People snore for a variety of reasons. Some of them only cause occasional snoring, while other causes of snoring can be medically alarming. If your sleep partner snores or complains that you snore regularly, it may be time to talk to a sleep medicine specialist about solving snoring. Getting treatment for the underlying cause of the problem will help both of you get more sleep at night—and it may be essential for your long-term health.

Sleep Disorders 

The sleep disorder most strongly associated with snoring is obstructive sleep apnea. The tissues in the airway relax too much during sleep and block the airway, causing breathing to temporarily cease. As a result, the patient wakes up to restore breathing, though he or she won’t necessarily be aware of it. A person can go through dozens of these abnormal sleep/wake cycles each night. Loud, persistent snoring is one of the hallmark signs of sleep apnea. It’s also possible for people with insomnia to snore. Patients with insomnia may be more likely to take sedative medications, which relax the throat muscles and cause snoring. Insomnia often goes hand-in-hand with depression. Patients taking antidepressants can experience this side effect, too, and depression in itself can also contribute to insomnia.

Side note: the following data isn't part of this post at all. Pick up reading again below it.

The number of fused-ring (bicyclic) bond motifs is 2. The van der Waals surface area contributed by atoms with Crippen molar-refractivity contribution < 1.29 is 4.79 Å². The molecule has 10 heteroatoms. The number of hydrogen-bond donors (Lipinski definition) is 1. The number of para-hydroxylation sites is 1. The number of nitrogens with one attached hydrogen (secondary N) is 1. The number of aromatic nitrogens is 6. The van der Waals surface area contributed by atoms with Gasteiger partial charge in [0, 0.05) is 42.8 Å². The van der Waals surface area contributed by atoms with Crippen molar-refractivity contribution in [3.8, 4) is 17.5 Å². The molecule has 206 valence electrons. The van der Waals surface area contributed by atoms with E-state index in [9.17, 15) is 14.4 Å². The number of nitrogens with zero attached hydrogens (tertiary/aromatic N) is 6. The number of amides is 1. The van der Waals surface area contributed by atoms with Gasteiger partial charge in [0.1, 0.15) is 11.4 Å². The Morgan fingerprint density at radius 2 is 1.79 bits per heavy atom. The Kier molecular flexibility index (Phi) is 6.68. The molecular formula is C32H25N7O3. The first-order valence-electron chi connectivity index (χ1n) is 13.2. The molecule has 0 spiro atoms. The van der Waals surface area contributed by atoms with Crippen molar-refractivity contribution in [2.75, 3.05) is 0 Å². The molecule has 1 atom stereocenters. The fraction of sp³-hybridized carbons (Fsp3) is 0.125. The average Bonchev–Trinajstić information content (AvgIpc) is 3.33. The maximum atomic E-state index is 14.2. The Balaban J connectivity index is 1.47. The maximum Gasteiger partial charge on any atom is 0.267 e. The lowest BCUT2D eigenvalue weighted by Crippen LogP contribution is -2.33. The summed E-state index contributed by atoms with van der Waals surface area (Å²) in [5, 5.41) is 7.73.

Snoring & Your Sleep Habits

When you lie on your back, gravity naturally causes your airway to narrow. This means you’re more likely to snore if you sleep on your back instead of on your side. Sleeping at a slight incline, with the head a little elevated, can mitigate this effect.

Alcohol Consumption

Alcohol is a depressant that causes the throat muscles to relax too much. People who consume alcoholic beverages before going to bed are more likely to snore. Alcohol can also disrupt the natural sleep cycles, making it more difficult to get a solid night’s sleep. 

Here at Sleep Dynamics, our sleep apnea experts in New Jersey are committed to helping our patients enjoy good quality of life through better sleep. Individuals with persistent snoring problems are invited to contact us at (848) 217-0240. Our center is fully equipped to conduct state-of-the-art diagnostic tests.